EU healthy life expectancy

Swedes live longest; Lithuanians 12 years less

The European Joint Action on Healthy Life Years (EHLEIS) project, led by France and coordinated by the French National Institute of Health and Medical Research (INSERM), has produced some interesting statistics. EH Paris correspondent Annick Chappoy reports

The prevalence of disability is measured by a general question on activity limitations known as the GALI question (Global Activity Limitation Instrument): To what extent have you been limited for at least six months, due to a health problem, in the usual activities people do?

In 2009, men in the 27 European countries could expect 61.3 healthy life years (HLY), representing almost 80% of their 76.7 years life expectancy at birth; women could expect 62 HLY, 75% of their 82.6 years life expectancy at birth, according to the latest figures released by the French Ministry of Health. In 2010, Sweden showed the longest life expectancy (79.6 years) for men in the EU but Lithuania presented the shortest (68 years), a gap of almost 12 years.

Swedish men also have the most HLYs (71.7 years) with men in the Slovak Republic having the least (52.3 years), a gap of almost 20 HLYs. Sweden also has the highest number of years lived without disability (HLY/LE) in 2010 with 90% of life expectancy without limitations in usual activities. Men in the Slovak Republic on the other hand spend the lowest proportion without disability (73%) -- a difference of 17%. This suggests that, for men, the longer the life expectancy the greater the proportion lived without disability. In the short period 2008-2010 and despite its low life expectancy and HLY for men, Lithuania experienced the largest gain in HLY -- almost three years -- whilst the Netherlands saw the largest decline (a loss of 1.3 years). Thus there is also a tendency for health expectancies in Europe to converge, since the gap between Lithuania and the Netherlands fell by more than four HLY in just three years.

Better health outcomes for women

In 2010, France and Spain have the longest life expectancy (85.3 years) for women in the European Union, but for Bulgaria the shortest (77.4 years), a gap of nearly eight years. In 2010 Malta has the highest HLY (71.6 years) for women and the Slovak Republic the lowest (52.1 years), the gap being the same as for men, at almost 20 years. However, for women in 2010, it is in Bulgaria that the proportion of years lived without disability (HLY/LE) reaches its maximum with 87% of life spent free of activity limitation.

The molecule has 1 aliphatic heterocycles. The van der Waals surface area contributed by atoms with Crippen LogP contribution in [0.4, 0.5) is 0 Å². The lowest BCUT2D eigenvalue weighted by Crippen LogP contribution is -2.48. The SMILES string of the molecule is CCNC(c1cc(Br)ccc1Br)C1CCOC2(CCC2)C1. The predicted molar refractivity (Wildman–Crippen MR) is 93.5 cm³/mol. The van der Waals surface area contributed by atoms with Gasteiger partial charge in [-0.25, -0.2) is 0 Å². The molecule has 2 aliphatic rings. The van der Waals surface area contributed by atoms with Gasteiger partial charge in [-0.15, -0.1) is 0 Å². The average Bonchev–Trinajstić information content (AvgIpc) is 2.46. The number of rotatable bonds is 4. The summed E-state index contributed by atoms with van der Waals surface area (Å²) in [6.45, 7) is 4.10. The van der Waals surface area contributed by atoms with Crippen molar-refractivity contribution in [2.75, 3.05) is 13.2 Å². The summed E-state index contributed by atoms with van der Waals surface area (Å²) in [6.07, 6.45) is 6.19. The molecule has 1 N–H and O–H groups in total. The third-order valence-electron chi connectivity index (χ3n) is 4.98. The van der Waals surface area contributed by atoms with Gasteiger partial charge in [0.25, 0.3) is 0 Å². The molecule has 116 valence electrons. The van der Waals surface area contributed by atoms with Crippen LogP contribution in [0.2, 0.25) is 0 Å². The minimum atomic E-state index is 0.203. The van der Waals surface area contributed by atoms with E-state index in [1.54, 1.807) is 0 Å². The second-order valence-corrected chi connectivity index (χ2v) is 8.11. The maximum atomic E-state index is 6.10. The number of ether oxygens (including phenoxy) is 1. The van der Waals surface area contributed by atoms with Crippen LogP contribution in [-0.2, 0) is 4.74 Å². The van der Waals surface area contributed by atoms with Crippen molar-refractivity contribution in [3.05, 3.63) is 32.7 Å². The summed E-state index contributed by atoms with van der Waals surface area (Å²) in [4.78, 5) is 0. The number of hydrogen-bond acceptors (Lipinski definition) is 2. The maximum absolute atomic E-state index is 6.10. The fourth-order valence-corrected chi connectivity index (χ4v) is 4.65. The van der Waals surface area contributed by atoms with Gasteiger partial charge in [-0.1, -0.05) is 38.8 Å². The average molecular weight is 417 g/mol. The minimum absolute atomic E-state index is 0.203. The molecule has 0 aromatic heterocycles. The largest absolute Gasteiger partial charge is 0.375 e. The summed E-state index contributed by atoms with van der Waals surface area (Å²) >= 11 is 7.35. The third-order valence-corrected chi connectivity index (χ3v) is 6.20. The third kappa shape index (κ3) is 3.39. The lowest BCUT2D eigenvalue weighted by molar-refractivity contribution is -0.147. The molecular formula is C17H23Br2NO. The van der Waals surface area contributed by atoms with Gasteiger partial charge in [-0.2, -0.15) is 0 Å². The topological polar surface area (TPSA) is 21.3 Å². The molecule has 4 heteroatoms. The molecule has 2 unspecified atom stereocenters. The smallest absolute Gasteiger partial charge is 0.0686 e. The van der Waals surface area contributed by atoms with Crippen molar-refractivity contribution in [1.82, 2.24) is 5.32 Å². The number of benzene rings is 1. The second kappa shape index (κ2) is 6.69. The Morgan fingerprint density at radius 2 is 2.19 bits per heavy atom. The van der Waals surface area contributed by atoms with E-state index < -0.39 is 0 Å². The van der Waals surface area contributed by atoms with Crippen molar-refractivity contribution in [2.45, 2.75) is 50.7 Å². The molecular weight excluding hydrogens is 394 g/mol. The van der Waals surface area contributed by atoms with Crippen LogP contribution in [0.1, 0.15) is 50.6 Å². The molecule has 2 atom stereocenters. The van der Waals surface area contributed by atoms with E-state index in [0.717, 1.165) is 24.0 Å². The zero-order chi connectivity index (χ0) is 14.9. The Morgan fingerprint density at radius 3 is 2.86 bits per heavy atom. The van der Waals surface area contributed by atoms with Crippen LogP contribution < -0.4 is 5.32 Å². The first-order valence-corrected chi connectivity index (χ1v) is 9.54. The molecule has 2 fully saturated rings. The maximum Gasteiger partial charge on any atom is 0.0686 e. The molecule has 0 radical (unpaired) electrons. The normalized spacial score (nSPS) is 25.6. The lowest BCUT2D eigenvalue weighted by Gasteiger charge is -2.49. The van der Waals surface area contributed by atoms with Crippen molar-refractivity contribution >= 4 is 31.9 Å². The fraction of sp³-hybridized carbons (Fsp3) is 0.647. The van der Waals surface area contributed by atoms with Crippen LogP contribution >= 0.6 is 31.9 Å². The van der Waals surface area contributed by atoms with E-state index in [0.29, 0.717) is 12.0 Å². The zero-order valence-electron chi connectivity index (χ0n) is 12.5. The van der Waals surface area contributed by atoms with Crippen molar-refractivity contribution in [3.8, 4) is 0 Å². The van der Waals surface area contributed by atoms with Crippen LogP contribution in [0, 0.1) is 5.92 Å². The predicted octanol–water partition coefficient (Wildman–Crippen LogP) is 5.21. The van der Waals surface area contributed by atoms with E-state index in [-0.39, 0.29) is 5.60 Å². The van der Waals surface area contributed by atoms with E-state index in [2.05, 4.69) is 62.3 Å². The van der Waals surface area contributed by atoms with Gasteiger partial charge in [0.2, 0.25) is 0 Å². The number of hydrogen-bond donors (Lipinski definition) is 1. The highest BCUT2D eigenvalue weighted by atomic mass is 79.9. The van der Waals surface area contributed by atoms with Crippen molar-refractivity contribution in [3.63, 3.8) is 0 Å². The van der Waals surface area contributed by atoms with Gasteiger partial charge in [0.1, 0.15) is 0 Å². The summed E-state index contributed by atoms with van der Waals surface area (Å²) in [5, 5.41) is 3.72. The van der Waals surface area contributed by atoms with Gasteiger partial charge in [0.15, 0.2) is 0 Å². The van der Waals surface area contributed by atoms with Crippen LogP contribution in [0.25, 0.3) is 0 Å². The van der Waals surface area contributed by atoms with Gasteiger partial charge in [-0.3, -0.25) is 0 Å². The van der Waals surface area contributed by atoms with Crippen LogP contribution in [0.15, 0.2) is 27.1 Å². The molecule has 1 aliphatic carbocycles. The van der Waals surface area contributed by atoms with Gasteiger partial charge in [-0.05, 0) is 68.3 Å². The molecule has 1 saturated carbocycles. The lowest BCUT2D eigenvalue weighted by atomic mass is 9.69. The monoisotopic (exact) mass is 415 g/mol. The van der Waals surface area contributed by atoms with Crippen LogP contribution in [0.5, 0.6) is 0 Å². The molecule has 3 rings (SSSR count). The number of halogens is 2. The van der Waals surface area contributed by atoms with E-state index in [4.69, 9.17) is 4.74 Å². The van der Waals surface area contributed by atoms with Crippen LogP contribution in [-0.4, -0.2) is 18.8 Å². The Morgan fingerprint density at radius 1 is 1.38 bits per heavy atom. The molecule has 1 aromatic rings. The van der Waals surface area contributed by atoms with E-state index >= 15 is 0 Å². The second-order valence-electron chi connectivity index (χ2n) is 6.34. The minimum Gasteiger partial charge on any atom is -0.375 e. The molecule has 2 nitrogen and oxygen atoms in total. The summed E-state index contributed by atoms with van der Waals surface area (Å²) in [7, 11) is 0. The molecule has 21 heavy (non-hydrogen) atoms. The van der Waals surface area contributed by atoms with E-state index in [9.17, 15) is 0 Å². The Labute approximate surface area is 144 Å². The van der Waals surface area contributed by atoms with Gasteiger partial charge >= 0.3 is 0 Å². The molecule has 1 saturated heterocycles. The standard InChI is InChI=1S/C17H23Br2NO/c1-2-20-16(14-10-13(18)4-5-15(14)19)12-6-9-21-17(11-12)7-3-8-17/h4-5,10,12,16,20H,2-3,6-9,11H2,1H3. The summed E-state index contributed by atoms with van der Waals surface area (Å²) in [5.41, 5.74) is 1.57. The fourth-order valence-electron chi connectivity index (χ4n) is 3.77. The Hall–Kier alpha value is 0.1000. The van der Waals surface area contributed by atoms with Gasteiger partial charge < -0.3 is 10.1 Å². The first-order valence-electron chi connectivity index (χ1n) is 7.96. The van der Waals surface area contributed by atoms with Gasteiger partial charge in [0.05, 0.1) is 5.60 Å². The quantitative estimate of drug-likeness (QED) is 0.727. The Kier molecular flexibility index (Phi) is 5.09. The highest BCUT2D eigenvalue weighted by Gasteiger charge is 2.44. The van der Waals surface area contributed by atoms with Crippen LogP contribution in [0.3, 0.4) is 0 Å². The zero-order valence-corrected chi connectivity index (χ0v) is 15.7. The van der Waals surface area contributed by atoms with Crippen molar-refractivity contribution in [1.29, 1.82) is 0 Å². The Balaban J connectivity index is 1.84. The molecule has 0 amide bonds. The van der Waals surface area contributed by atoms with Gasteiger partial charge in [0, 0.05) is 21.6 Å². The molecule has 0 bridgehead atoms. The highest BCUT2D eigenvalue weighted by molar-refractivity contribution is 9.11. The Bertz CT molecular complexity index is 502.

This contrasts with the Slovak Republic where women spend the shortest proportion (66%), a difference of 21 points. The results for Bulgaria show that a short life expectancy combined with a low prevalence of activity limitation leads to a large proportion of life expectancy apparently free of disability. In the short time period 2008-2010, it is again Lithuania that experienced the largest gain in HLY in women (2.4 years), confirming the observation made for men, whilst Finland saw the largest decline (a loss of 1.7 years). As in men, women’s health expectancies show some convergence.

Men and women differ

Whilst the gap in life expectancy between men and women is around six years (5.9 years) in the European Union in 2009, the gap in HLY is less than one year (0.7 years). Thus the proportion of years lived without disability is five percentage points lower for women compared to men (75% vs. 80%). In 2010, Lithuania has the largest gap in life expectancy (LE) between men and women (10.9 years) and Sweden the smallest (4 years). Lithuania has also the largest gap in HLY (4.6 years) and the Slovak Republic the least (0.2 years).

When these two measures are looked at in combination, Portugal has the largest gap in the proportion of years free of disability (HLY/LE) between men and women at almost 9% and Bulgaria the smallest gap at around 3%. However, in all European countries women live longer than men and spend a greater proportion of their lives with disabilities. Differences in HLY between men and women are much smaller than differences in life expectancy and, in seven cases out of 27, men experience slightly more HLY than women.

This is indeed the case in 2009 for Belgium, Denmark, Italy, the Netherlands, Portugal, Spain and Sweden, a significant number of western European countries. France, which has the longest female life expectancy in 2009, occupies the 10th place in terms of HLY, illustrating a case where long life does not coincide with a low report of activity limitation. French men occupy respectively the eighth place (out of 27 Member states) in terms of life expectancy and 11th place for HLY with respect to 2009 values.


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